So, worth listening to because of its historical importance. But I don't think I'd really recommend it. It ends up falling down in the 2nd half in much the same places as the Hyperion version does, and in lower quality sound.
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Offline Madiel

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Re: Shostakovich's Preludes and Fugues
« Reply #186 on: July 30, 2021, 04:13:53 AM »


I’ve seen Kori Bond’s performance described as “romanticised”, and that’s definitely the direction it heads if you equate that word with a kind of constant soft focus. It works in some of the music, but the limitations also become apparent quite quickly. A somewhat dreamy C major prelude and fugue is not unusual. An A minor prelude that is a hazy wash of sounds rather than the precise rapid semiquavers of some pianists... okay that can kind of work.

But then the A minor fugue has no real spikiness, and it’s with the G major piece that it becomes really clear that there’s going to be a problem with forceful music. The G major prelude seems way too polite for pesante, especially when the tempo breaks down in some moments. And the fugue doesn’t erupt exuberantly upwards the way many performances do, nor is there any exuberance to the E major or B major fugues. She sounds positively scared of the B minor prelude’s melodrama, and the G sharp minor fugue is simply pedestrian.

So maybe she can plumb the emotional depths of a piece like the E minor, or the F sharp minor fugue? Well... no. It’s all rather “nice”. And that’s a bit of a problem. Some of the preludes and fugues can work with “nice”, but not all that many, and even with some of those the dreamy soft focus is a negative. The A major is okay with this treatment, and the sad lyricism of the C sharp minor fugue works pretty well, but the D major doesn’t sound remotely bright and sunny.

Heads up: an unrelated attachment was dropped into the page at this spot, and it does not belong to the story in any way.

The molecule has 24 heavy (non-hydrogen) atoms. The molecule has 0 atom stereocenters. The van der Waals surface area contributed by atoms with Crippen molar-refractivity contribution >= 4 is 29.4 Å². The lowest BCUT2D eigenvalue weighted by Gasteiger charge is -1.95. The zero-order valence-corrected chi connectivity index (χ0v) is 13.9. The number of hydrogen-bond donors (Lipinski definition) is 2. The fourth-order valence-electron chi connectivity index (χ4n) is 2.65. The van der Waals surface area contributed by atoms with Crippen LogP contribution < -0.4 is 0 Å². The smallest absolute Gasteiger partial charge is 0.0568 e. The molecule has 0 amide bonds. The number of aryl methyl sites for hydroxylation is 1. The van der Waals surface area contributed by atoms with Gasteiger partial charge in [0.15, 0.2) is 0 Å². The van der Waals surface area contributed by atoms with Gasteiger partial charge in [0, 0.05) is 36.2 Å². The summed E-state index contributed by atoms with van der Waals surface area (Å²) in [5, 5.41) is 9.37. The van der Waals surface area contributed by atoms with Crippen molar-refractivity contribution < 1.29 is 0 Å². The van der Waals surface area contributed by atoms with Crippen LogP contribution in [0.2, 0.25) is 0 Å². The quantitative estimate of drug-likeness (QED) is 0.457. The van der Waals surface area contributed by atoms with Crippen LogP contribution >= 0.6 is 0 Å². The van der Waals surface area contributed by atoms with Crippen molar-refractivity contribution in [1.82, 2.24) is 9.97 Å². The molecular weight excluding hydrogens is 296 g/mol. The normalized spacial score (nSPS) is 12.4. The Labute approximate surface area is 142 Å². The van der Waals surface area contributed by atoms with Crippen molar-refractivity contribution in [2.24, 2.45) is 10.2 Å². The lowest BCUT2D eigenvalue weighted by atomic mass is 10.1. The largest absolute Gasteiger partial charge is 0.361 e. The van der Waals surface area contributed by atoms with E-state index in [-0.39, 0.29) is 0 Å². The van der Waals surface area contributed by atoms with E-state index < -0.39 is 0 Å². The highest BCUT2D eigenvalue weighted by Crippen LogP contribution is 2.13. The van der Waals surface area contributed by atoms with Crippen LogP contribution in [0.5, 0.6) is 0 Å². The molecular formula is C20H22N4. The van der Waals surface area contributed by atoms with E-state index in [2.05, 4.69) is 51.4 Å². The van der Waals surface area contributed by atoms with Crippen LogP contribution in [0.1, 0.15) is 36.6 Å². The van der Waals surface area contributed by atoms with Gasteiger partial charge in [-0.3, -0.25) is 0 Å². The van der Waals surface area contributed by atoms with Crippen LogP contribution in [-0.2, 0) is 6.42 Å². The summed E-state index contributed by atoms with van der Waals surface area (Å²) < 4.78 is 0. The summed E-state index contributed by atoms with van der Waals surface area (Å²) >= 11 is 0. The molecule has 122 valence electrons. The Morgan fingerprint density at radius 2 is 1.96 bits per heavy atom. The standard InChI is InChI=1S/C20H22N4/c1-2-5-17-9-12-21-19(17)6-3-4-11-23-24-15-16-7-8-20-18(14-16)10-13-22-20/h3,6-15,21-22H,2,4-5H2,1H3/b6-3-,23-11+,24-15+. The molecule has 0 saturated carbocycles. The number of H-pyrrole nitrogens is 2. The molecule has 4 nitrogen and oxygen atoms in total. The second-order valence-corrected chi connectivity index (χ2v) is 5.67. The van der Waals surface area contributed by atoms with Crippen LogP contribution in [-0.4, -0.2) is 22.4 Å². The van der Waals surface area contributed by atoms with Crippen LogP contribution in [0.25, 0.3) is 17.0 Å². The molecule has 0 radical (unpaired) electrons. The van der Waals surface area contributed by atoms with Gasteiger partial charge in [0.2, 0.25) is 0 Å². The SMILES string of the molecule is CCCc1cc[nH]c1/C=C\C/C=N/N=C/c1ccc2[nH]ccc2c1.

There’s no acid here, no fire. It’s Shostakovich made for rounded corners and slightly padded walls, and I don’t think many people really want him that way.
-----
That dashed line is there for a reason. Bond’s cycle was recorded in 2 separate parts, one in September 2004 and one in June 2006.

I can’t help wondering whether she recorded Book 1 (numbers 1-12) and Book 2 (numbers 13-24) entirely separately in those different sessions. Because once I crossed into Book 2 there seemed far less of a soft focus. Indeed, the F sharp major fugue is actually a bit harder-edged than many pianists. The E flat minor prelude and fugue has a decent amount of intensity and drive. The final D minor has direction.

It’s not a total transformation; the D flat doesn’t have the energy of the best versions, and the A flat is meek in tone rather than sparkling. There’s nothing that I’d strongly recommend. But there did seem to be a lot more of the second half that met my general expectations for the music.